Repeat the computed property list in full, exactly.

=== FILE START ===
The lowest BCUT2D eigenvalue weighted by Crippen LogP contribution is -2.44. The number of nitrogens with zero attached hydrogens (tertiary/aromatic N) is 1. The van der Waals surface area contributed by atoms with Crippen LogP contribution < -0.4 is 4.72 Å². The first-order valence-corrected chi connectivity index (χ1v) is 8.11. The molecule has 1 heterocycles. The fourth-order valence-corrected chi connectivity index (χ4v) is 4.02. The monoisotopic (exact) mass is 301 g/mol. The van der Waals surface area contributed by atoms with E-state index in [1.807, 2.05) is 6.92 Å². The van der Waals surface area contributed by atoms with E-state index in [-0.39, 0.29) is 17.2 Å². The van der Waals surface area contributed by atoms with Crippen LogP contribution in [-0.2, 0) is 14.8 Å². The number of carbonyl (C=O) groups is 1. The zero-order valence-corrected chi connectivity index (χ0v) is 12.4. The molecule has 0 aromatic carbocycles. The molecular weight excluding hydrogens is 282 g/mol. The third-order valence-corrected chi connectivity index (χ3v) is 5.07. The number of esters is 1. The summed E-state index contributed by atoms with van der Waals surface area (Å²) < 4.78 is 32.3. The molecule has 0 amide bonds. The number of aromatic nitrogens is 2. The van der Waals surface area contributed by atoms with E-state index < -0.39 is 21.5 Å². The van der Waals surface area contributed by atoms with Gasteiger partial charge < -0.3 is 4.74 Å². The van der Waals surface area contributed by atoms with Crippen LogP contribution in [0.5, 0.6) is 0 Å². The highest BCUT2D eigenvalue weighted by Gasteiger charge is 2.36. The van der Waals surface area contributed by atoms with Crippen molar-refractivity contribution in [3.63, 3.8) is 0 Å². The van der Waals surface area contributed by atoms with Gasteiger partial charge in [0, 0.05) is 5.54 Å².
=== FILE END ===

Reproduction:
The lowest BCUT2D eigenvalue weighted by Crippen LogP contribution is -2.44. The number of nitrogens with zero attached hydrogens (tertiary/aromatic N) is 1. The van der Waals surface area contributed by atoms with Crippen LogP contribution < -0.4 is 4.72 Å². The first-order valence-corrected chi connectivity index (χ1v) is 8.11. The molecule has 1 heterocycles. The fourth-order valence-corrected chi connectivity index (χ4v) is 4.02. The monoisotopic (exact) mass is 301 g/mol. The van der Waals surface area contributed by atoms with E-state index in [1.807, 2.05) is 6.92 Å². The van der Waals surface area contributed by atoms with E-state index in [-0.39, 0.29) is 17.2 Å². The van der Waals surface area contributed by atoms with Crippen LogP contribution in [-0.2, 0) is 14.8 Å². The number of carbonyl (C=O) groups is 1. The zero-order valence-corrected chi connectivity index (χ0v) is 12.4. The molecule has 0 aromatic carbocycles. The molecular weight excluding hydrogens is 282 g/mol. The third-order valence-corrected chi connectivity index (χ3v) is 5.07. The number of esters is 1. The summed E-state index contributed by atoms with van der Waals surface area (Å²) < 4.78 is 32.3. The molecule has 0 amide bonds. The number of aromatic nitrogens is 2. The van der Waals surface area contributed by atoms with E-state index < -0.39 is 21.5 Å². The van der Waals surface area contributed by atoms with Gasteiger partial charge < -0.3 is 4.74 Å². The van der Waals surface area contributed by atoms with Crippen LogP contribution in [0.5, 0.6) is 0 Å². The highest BCUT2D eigenvalue weighted by Gasteiger charge is 2.36. The van der Waals surface area contributed by atoms with Crippen molar-refractivity contribution in [3.63, 3.8) is 0 Å². The van der Waals surface area contributed by atoms with Gasteiger partial charge in [0, 0.05) is 5.54 Å².